“What I learned early on was at night, when I went home, I wanted to feel good about me. And that was transformative. It turns out that’s the right attitude to have to be successful selling.”

— David Booth, ’71

Passing on Advice

Davis: This audience includes many students who are roughly the same age that you were when you came here. Given your experiences, what decisions or behaviors or aspirations or values would you like to see more of from these not-too-distant alums of Chicago Booth?

Booth: Don’t try to rely too heavily on predictions. Accept that there’s uncertainty. Deal with it. Try to develop points of view. Call them theories, models, however you organize your thinking. Try to get as much data to support your point of view as you can. Integrate your values. If it’s early on, don’t worry about your first job. Worry about being in an environment where you can grow along the lines that you believe in. 

It was slow going with these new ideas—all these ideas floating around Chicago. It took a long time to get. At our firm, for example, we didn’t pay a dividend out to our investors for 15 years.

Davis: Why did they stay with you?

Booth: We were growing pretty rapidly. What we were telling people was: we’re selling this set of ideas, and these ideas are bigger than the firm. And so if we can figure out how to hook them up, eventually we’ll probably be OK. And they bought into that. And it was fun. Logic, reason, and empirical evidence were on our side. Sometimes that isn’t sufficient to be successful in business, but that’s a good way to start.

Taking Chances

Davis: I have a lot of enthusiasm for our students here, and I have for 60 years, and I haven’t given up in any way.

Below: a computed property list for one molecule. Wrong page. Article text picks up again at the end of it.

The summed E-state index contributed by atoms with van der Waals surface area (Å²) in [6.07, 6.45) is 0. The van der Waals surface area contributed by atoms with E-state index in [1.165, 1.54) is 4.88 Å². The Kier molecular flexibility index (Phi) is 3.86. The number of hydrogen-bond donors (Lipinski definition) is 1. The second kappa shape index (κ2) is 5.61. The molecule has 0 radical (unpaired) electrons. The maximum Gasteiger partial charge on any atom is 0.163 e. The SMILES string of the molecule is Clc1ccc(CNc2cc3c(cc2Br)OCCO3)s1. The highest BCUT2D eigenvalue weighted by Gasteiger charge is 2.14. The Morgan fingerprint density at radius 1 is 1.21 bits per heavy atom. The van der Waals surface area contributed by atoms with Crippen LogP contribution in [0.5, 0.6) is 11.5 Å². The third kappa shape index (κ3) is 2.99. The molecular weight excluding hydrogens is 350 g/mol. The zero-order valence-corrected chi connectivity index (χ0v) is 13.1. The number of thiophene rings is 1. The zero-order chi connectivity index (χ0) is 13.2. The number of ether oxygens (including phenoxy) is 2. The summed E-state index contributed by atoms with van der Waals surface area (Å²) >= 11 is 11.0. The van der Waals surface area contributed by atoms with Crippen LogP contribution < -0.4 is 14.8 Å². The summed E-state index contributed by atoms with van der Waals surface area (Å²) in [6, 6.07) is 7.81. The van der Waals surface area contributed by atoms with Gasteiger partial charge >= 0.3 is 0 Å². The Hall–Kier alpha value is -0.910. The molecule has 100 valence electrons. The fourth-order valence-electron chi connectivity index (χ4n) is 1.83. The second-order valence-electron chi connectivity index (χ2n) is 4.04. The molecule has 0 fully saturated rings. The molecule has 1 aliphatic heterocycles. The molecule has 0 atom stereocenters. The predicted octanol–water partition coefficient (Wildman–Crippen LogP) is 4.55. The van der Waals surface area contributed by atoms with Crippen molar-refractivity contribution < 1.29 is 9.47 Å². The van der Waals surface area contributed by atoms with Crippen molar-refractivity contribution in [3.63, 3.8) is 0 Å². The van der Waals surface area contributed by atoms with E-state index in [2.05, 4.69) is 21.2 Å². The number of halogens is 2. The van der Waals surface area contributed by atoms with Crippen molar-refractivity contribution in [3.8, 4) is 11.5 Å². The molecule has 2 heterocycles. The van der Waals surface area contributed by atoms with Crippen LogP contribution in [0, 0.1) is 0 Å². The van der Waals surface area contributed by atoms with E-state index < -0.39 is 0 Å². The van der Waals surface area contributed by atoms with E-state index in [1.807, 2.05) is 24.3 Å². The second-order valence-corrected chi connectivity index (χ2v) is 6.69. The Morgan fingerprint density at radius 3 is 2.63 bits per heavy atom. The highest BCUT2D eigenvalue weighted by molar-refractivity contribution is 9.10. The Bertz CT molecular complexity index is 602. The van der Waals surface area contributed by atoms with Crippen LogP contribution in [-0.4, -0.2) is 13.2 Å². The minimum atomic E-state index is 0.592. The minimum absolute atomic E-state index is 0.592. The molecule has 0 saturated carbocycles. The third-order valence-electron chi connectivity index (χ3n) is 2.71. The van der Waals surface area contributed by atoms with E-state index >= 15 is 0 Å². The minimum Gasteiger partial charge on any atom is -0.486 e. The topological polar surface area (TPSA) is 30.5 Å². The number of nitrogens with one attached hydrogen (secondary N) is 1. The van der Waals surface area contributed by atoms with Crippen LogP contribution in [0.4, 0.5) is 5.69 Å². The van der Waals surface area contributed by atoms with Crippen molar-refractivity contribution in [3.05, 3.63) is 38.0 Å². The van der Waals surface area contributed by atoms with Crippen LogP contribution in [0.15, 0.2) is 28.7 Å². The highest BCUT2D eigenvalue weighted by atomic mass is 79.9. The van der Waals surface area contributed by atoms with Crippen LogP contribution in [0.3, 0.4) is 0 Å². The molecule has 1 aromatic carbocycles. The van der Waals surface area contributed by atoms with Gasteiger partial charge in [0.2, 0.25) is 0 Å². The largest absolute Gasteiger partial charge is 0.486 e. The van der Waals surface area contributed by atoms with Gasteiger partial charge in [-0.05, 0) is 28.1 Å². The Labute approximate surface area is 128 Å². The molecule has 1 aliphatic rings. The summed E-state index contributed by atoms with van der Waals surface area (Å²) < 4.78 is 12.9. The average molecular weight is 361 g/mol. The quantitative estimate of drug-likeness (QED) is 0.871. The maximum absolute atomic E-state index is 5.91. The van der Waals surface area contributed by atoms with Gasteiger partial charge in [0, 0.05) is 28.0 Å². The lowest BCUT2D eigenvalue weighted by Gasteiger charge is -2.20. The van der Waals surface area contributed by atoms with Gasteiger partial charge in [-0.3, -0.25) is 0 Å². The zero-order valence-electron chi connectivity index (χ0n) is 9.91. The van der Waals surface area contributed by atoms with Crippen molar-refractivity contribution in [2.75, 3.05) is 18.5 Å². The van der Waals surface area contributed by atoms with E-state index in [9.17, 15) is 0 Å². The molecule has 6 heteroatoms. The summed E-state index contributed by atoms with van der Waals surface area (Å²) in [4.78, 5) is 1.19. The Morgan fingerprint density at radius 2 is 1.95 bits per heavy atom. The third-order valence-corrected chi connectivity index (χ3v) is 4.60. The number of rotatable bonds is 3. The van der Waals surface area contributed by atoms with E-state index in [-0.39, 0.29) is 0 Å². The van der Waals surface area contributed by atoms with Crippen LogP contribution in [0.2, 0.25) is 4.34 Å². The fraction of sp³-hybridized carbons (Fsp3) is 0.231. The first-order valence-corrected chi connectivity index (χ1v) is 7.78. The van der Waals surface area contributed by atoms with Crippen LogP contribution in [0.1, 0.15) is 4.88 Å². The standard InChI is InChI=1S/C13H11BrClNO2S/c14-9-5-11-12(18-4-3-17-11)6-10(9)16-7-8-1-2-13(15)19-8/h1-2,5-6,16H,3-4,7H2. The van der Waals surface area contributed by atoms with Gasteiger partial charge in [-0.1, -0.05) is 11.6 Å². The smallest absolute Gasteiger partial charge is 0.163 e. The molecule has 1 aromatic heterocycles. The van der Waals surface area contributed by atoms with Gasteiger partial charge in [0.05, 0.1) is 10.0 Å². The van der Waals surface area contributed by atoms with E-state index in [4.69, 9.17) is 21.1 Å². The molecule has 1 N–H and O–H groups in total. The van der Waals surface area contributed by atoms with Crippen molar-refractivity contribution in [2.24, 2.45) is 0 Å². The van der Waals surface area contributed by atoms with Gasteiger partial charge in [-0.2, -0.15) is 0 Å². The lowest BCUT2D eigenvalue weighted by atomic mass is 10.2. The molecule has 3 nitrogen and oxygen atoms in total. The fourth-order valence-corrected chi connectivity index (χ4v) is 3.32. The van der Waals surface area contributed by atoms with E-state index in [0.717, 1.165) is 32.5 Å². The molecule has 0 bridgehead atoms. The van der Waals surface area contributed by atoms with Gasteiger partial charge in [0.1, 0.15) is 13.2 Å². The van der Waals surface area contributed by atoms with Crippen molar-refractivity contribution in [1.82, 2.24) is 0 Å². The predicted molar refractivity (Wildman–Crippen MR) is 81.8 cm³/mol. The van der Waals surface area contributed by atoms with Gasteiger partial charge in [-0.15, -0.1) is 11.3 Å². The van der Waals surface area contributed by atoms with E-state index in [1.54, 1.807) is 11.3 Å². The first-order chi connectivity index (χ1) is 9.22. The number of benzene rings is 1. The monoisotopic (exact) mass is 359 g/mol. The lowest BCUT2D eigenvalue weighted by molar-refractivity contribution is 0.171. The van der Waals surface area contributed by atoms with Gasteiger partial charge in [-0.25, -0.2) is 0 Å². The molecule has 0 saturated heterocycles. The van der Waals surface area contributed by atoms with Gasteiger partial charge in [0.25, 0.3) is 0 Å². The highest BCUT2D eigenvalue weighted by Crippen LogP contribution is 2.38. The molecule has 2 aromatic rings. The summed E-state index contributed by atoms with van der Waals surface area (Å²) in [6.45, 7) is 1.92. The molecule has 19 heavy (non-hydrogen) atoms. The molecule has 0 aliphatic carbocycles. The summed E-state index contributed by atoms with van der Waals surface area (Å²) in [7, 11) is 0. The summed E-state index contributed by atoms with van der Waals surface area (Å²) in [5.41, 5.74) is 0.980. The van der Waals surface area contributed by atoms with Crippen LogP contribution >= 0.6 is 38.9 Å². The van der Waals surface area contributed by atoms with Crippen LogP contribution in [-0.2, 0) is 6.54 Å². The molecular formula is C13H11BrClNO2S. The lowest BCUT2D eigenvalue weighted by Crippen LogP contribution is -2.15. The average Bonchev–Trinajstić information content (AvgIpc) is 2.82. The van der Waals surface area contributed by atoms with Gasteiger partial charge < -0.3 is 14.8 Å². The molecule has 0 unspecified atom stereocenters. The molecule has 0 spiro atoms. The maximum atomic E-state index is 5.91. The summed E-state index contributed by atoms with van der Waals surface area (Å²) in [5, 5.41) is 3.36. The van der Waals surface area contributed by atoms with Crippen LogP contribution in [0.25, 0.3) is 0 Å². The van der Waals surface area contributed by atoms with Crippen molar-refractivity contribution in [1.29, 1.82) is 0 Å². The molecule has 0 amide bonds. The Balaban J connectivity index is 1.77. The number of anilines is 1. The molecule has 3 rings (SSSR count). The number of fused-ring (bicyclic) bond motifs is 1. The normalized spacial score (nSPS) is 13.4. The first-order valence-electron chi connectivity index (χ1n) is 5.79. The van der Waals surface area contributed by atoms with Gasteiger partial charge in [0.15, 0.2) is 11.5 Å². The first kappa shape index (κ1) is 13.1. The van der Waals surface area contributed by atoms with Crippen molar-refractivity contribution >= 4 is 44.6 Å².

Booth: Well, they’re the best.

Davis: The terrific curiosity and hunger to learn and do things that can make a difference. And I think that’s important—even though a lot of people might say, you’re doing that?

Booth: Right. Do stuff you believe in and be hungry and try things out.

Davis: What did your parents think?

Booth: They were mystified by the whole thing. By the time I got out of college, they still had never been on an airplane. So my flying around the country all the time—they just couldn’t relate to it. But I owe a lot to my parents. What they gave me, that’s the kind of stuff you can’t buy, right?

Davis: When I got a job offer from the University of Chicago, my father thought that Chicago was just filled with communists. I called him with my heart beating with excitement and he said, “Well, Harry, maybe someday you’ll get an offer from a good university.”

Booth: The same thing happened to me. I left my job, and we started Dimensional, so I called my dad and said, “I’m leaving my job and starting this firm.” And he said, “What are you going to do?” “Well, we’re going to create a mutual fund.” He goes, “Mutual funds. That’s not very good, is it?”